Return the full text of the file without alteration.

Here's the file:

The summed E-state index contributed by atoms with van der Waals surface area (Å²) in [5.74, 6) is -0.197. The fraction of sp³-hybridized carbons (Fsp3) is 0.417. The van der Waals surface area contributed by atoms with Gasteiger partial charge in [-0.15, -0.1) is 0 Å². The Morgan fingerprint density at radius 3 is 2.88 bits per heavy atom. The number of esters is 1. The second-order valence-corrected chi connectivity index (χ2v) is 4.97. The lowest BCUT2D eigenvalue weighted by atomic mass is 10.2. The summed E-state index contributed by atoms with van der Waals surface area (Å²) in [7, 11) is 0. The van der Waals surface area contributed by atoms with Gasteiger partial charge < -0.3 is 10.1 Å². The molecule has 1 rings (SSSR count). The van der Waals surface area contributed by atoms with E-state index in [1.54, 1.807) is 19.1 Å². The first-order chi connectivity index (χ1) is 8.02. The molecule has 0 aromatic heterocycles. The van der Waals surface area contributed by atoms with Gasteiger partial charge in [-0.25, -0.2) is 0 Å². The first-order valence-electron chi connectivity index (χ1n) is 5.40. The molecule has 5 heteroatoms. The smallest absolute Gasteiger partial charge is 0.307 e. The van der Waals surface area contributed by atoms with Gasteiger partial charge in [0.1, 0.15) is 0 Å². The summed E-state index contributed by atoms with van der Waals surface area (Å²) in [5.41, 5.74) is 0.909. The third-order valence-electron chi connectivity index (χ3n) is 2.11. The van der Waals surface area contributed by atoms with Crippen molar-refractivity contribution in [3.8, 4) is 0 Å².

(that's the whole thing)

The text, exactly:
The summed E-state index contributed by atoms with van der Waals surface area (Å²) in [5.74, 6) is -0.197. The fraction of sp³-hybridized carbons (Fsp3) is 0.417. The van der Waals surface area contributed by atoms with Gasteiger partial charge in [-0.15, -0.1) is 0 Å². The Morgan fingerprint density at radius 3 is 2.88 bits per heavy atom. The number of esters is 1. The second-order valence-corrected chi connectivity index (χ2v) is 4.97. The lowest BCUT2D eigenvalue weighted by atomic mass is 10.2. The summed E-state index contributed by atoms with van der Waals surface area (Å²) in [7, 11) is 0. The van der Waals surface area contributed by atoms with Gasteiger partial charge < -0.3 is 10.1 Å². The molecule has 1 rings (SSSR count). The van der Waals surface area contributed by atoms with E-state index in [1.54, 1.807) is 19.1 Å². The first-order chi connectivity index (χ1) is 8.02. The molecule has 0 aromatic heterocycles. The van der Waals surface area contributed by atoms with Gasteiger partial charge in [-0.25, -0.2) is 0 Å². The first-order valence-electron chi connectivity index (χ1n) is 5.40. The molecule has 5 heteroatoms. The smallest absolute Gasteiger partial charge is 0.307 e. The van der Waals surface area contributed by atoms with Gasteiger partial charge in [0.1, 0.15) is 0 Å². The summed E-state index contributed by atoms with van der Waals surface area (Å²) in [5.41, 5.74) is 0.909. The third-order valence-electron chi connectivity index (χ3n) is 2.11. The van der Waals surface area contributed by atoms with Crippen molar-refractivity contribution in [3.8, 4) is 0 Å².